Sunday, August 15, 2010


The Expendables isn’t quite the battle of the action has-been all-stars that the advertising seemed to promise. That’s just as well, allowing this action movie to escape the fate of seeming like a B-movie sponsored by Madame Tussauds. As a muscle-headed action movie directed, produced, and co-written by, and starring Sylvester Stallone, it can’t help but play like a throwback to bad, overblown 80’s action, right down to the bad. It has one-liners so terribly unfunny that they loop right back around into being funny. It has a certain junky flair, and one or two worthwhile action sequences, but it’s otherwise dead in the water.

Stallone starts things off well enough, leading a group of mercenaries in a rescue mission, saving captive sailors from menacing pirates. A mix of current and forgotten action stars, Jason Statham, Terry Crews, Jet Li, and Dolph Lundgren, join Stallone as he blasts his way into a captured freighter. And when I write blast, I mean blast. Lundgren uses a gun so powerful it splatters half of a pirate against the wall. A little later, Satallone and Statham will take out nearly a dozen anonymous baddies in seconds. It’s likably absurd, but in all the gunfire I lost track of whether or not the hostages are saved.

No matter. I think the movie forgot about them too, for soon enough we’re back in the States. Stallone heads over to an empty church to meet with Mr. Church (Bruce Willis), a shadowy suit who proposes a new mission. Another mysterious tough-guy with a team of mercenaries shows up too, but he decides he’d rather not take the job. Arnold Schwarzenegger plays him. Willis, Stallone, and Schwarzenegger trade awful wisecracks and wink at the camera while standing in an awkward semi-circle. Believe it or not, it’s the campy high point of the movie, which sooner rather than later turns into depressingly generic fare.

The actual plot kicks in when Stallone and Statham head to a fictitious Latin American island to do some reconnaissance. They have a kind of awesome action moment in which they blow up a whole bunch of stuff in a cool way. (I’d rather not spoil it, but let’s just say it involves an airplane and a really big fireball). The actual plot will involve the guys gearing up to take out a slimy Eric Roberts as a rogue CIA operative who has a vaguely defined grip on the island nation and who hides behind his right-hand-tough Steve Austen.

The acting is mostly pose-and-scowl, but Statham carries the picture. He’s also the most talented actor in the cast to get any screen time of note. He’s dynamic and exciting to watch, even though his fight choreography is miles from his incredibly staged fistfights in the Transporter movies or the kinetic gory free-for-all of Crank. The movie is essentially a buddy movie with Statham and Stallone front and center for most of the action. Stallone, for his part, doesn’t let his painfully obvious plastic surgery distract from his wooden delivery. He’s too tough a guy to let apparent facial paralysis get in the way of his emoting.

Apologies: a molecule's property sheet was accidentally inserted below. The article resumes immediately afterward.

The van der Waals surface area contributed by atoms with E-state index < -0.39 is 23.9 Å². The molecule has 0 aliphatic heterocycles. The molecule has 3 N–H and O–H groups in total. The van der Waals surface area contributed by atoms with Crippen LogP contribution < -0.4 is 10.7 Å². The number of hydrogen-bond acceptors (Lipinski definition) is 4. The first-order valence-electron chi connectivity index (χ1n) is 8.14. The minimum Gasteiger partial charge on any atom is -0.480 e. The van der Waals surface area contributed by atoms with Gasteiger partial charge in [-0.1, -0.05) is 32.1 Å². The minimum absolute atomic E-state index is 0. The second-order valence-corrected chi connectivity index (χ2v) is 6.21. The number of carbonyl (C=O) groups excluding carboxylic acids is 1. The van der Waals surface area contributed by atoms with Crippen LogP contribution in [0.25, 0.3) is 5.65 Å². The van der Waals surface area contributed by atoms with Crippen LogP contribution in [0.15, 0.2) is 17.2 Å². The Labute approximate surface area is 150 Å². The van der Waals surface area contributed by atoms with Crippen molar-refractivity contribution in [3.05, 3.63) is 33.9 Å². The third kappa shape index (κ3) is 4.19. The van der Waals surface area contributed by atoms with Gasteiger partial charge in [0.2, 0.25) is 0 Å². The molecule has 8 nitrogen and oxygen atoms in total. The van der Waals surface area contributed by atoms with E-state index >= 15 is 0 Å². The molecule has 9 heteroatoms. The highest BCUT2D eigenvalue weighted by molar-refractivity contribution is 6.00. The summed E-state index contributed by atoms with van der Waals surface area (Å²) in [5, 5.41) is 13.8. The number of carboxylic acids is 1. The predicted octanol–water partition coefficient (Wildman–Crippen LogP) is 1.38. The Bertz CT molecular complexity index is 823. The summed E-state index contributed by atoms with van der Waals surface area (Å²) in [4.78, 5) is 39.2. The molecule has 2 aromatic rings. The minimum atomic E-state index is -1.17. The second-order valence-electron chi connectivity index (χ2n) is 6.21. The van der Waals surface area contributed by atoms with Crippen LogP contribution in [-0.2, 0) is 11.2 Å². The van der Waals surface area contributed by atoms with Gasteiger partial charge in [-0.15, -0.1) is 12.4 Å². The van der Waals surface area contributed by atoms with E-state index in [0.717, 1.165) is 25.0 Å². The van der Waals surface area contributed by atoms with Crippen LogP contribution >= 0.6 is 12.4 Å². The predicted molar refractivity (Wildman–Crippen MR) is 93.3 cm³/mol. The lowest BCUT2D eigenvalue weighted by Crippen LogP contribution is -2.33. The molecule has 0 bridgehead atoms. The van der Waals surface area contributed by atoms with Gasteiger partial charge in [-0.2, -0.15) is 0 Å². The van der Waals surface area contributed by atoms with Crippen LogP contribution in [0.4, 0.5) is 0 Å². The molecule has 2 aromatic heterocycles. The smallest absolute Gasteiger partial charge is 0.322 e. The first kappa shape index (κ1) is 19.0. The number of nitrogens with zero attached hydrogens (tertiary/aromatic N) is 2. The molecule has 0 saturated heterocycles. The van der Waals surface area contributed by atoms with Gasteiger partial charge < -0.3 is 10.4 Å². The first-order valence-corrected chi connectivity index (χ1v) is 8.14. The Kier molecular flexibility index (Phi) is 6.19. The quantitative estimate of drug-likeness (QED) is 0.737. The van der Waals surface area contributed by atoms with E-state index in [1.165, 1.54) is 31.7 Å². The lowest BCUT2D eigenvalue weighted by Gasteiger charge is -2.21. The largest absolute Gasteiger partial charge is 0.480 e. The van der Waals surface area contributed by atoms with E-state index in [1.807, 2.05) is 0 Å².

Mickey Rourke wanders through the movie for a few scenes, spouting dumb dialogue and one nearly effective monologue. (It’s the one that starts “Remember when we was in Bosnia?”) I really don’t know what he’s doing here, but he certainly adds to the mottled ensemble that’s been assembled, as well as personifying the movie’s lack of knowing how to use the cast well.

The action smashes forward in ways increasingly dumb and dull. Terry Crews gets a very loud gun that’s good for a few interesting moments. Jet Li gets an obligatory martial arts fight that’s shot in a way that undermines its visual interest. Eventually, the movie culminates in a non-stop explosion of a climax that gets more and more incomprehensible the longer it runs. The violence, which starts strikingly exaggerated in its gore, becomes routine. The action grows wearing instead of exciting.

Still, The Expendables makes for a diverting couple of hours. It’s uncomplicated and proudly excessively macho. It’s goofy, sloppy, and ridiculous while still becoming a little too self-pleased with its perceived awesomeness.  It has its moments. Not many of them, but enough to make the movie a perfectly adequate watch on, say, a sleepy wintery weekend when it’s the only movie playing on cable that happens to be starting while you’re channel surfing.

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